Skip to Content

Arts

History on the fly

History on the fly

15 October 2005

12:00 AM

15 October 2005

12:00 AM

Norma Percy’s latest documentary, Israel and the Arabs: Elusive Peace (BBC2, Monday), was another remarkable production from Brook Lapping, a company that specialises in catching history on the fly, as it whizzes past. The first episode (of three) covered 1999 and 2000, when Bill Clinton became the latest US president to imagine that he could do some good. He was wrong, but you had to admire him for trying, with bravery, optimism and that slightly alarming secret smile of his.

The Brook Lapping style only works if you have the main players on camera, telling exactly what happened, and by some miracle they had managed to get them all. Except for Yasser Arafat, of course, though they had library film of him, too. But there was Ehud Barak, then prime minister of Israel, Clinton’s secretary of state, Madeleine Albright, who charged hither and yon like a particularly nimble Brahmin bull, plus the interpreters. They usually have the best stories because they aren’t worried about what history, or even their electorates, will make of their performance.

You would imagine that a series of talking heads — ‘Then I made this offer, then I told him that might be difficult, then he said he would consult his advisers’ — would be tedious beyond words, but in fact it is compulsive, and like any drama has its most enthralling scenes. This week it came when Barak offered half of Jerusalem to the Palestinians. ‘If he doesn’t accept this, he’s just a terrorist…’ he had said. It was a back-of-the-neck-bristling moment.

In a sense this is the true end of history. The phrase ‘History will decide’ is always meaningless, since nothing in history can be fixed in amber. It’s not like proving the theory of relativity, or Fermat’s last theorem — something that can be established before we move on. If history ever made up its mind, historians would all be out of work.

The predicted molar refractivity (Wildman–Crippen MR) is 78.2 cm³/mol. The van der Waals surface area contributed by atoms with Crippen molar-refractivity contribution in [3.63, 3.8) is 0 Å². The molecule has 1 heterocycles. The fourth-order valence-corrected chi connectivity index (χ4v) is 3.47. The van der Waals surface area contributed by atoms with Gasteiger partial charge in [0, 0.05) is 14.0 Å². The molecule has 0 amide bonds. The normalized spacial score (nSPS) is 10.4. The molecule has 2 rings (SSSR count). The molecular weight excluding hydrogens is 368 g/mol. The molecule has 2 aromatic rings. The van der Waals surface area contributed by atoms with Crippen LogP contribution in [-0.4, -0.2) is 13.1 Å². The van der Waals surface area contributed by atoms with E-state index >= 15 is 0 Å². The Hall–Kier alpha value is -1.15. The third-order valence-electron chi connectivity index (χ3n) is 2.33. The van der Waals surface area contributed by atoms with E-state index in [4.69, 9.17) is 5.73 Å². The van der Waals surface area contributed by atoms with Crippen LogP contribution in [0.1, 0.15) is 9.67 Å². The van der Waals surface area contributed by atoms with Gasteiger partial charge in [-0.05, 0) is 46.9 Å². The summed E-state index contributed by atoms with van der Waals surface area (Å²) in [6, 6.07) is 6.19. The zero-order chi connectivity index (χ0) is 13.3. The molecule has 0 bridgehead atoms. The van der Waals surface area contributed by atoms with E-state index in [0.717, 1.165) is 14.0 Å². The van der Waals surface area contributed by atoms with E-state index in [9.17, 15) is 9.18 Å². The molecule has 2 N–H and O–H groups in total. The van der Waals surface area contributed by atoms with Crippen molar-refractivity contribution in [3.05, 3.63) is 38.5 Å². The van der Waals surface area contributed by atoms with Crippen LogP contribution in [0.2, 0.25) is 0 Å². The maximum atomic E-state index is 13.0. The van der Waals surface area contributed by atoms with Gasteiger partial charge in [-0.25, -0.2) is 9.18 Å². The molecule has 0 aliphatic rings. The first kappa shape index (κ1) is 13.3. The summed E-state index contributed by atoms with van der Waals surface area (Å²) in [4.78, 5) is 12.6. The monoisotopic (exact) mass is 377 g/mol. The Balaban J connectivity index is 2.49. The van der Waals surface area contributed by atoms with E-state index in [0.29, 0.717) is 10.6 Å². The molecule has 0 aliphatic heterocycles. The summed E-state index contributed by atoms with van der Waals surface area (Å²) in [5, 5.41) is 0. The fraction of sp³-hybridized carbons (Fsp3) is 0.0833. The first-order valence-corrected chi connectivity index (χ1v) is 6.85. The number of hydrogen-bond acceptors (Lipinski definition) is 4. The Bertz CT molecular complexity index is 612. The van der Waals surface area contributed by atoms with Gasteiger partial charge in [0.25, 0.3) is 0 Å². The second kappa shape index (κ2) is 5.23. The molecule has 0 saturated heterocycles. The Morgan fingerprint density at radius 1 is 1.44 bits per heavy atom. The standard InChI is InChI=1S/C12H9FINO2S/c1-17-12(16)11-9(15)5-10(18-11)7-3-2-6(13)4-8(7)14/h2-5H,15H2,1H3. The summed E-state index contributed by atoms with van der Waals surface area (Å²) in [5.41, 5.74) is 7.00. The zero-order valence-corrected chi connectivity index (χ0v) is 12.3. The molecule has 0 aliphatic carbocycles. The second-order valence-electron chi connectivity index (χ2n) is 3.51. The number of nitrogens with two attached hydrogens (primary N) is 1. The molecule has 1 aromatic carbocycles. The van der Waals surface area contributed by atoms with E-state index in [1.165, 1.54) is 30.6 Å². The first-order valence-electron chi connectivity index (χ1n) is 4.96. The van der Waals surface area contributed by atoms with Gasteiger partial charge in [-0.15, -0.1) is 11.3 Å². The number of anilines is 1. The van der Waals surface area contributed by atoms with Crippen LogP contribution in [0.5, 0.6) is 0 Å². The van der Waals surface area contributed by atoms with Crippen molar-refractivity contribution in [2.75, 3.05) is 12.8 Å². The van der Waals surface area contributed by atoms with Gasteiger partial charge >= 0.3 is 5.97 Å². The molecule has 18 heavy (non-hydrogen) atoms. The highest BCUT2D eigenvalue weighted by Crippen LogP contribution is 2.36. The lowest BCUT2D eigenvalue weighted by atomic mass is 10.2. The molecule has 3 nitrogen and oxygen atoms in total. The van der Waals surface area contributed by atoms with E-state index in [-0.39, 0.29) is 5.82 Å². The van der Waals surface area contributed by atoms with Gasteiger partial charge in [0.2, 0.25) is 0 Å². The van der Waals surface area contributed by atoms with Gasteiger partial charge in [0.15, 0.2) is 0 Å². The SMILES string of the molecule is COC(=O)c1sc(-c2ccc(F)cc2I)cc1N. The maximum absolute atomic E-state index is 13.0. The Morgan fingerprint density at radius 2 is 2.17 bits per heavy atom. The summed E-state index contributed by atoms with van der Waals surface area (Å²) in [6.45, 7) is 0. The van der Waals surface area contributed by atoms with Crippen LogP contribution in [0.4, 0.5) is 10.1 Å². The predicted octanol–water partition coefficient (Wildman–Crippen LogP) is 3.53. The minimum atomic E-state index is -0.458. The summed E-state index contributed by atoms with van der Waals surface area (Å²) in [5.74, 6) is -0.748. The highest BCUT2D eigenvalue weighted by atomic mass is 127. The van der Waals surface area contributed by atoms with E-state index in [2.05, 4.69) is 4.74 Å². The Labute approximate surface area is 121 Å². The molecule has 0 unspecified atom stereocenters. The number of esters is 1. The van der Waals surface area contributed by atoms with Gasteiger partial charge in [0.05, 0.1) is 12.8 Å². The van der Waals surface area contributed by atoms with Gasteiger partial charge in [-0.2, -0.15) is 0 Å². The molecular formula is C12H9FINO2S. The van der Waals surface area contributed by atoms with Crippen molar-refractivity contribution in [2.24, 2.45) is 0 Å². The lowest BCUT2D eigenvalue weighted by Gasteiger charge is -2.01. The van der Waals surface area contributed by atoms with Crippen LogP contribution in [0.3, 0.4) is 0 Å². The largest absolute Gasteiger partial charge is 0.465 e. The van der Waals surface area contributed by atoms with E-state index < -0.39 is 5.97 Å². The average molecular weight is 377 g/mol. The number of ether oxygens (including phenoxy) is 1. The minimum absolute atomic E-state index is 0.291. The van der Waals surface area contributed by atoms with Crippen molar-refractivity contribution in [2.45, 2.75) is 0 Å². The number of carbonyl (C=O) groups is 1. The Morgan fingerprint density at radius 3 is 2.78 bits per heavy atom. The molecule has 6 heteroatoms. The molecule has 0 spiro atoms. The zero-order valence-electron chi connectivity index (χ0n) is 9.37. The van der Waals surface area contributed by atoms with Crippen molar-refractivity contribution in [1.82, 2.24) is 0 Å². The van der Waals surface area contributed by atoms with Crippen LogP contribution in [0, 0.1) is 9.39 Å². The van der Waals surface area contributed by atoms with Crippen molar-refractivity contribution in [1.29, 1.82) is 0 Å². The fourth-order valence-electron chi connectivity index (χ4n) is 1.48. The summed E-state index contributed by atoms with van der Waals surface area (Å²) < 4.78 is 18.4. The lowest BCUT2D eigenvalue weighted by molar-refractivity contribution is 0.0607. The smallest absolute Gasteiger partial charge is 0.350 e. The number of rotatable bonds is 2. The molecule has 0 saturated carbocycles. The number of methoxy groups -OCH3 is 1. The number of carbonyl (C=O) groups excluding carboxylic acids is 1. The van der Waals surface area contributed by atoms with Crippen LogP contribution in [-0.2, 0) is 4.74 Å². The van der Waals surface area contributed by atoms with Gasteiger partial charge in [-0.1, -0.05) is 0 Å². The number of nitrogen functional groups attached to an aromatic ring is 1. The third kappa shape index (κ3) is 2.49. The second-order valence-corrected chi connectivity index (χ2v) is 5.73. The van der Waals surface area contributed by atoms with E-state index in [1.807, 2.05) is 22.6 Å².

And perhaps they will be. Because with a resource like this series, it is possible to come fairly close to knowing precisely what happened, what everyone said and what their motives were. Imagine if Norma Percy had interviewed Hitler and Chamberlain about Munich, or had rounded up all the key people at the Council of Vienna. The dole queue would stretch from Peterhouse to Trinity.

Nothing by Brook Lapping was at the top end of Channel 4’s Fifty Greatest Documentaries (Sunday), which was a pity. Instead, the industry professionals who compiled the list tended to go for the splashier and the more violent: Death on the Rock, for example, and Fourteen Days in May, about the Munich Olympics massacre. They even put the recent Faking It series in the top ten; that was fine, and far more revealing than the usual petty humiliations of most ‘reality’ television, but was it really better than The Family? Or Nick Broomfield’s astonishing portrait of Eugene Terreblanche, The Leader, His Driver and the Driver’s Wife?

But it was good to see The World at War, Granada’s epic from 1973 up there at number 4, and at number 2, Touching the Void, the 2003 film that recreated a climbing accident from 1985. Bowling for Columbine, Michael Moore’s anti-gun film, made number 3, while Fahrenheit 9/11 was at number 8, a reminder that Mr Moore has neither removed George Bush from office nor made any impact at all on gun legislation.

The richly deserved winner was the 7-Up series, which recently reached 49-Up, and which involves us so powerfully with all its characters that you watch it, wanting alternately to punch the air and weep.

Midsomer Murders (ITV, Sundays) is back, aptly now, since the Home Secretary is considering whether to merge smaller police forces. The fact that there is an institution called the Midsomer Constabulary makes me think he must be right — surely if they combined with Avon, or Thames Valley, they might prevent such a high proportion of Midsomer’s citizens from meeting death in so premature and gruesome a fashion.

DCI Barnaby has a new sidekick, DC Jones, who — unlike Morse’s Lewis — is too clever by half. Apart from that, it’s a very traditional show. We had the old haunted house (terrified small boy gets his bike trapped in the tangled branches around it) and even identical twins, played by Inspector Wexford under his stage name of George Baker. Midsomer mysteries, like Mystery Plays, bring comfort to the audience because they are all much the same.

Supernova (BBC2, Tuesdays) doesn’t quite work. Rob Brydon is a wonderful comedian, but the show has clearly been made for the Australian as well as the British market, so it feels it has to pull most of its punches. Brydon plays a British scientist, modelled loosely on Norman Wisdom and Michael Crawford, who goes to work at an observatory in the Australian outback. His Oz colleagues are mostly beautiful and brilliant women. The soundtrack is filled with the noise of boxes being ticked.


Show comments
Close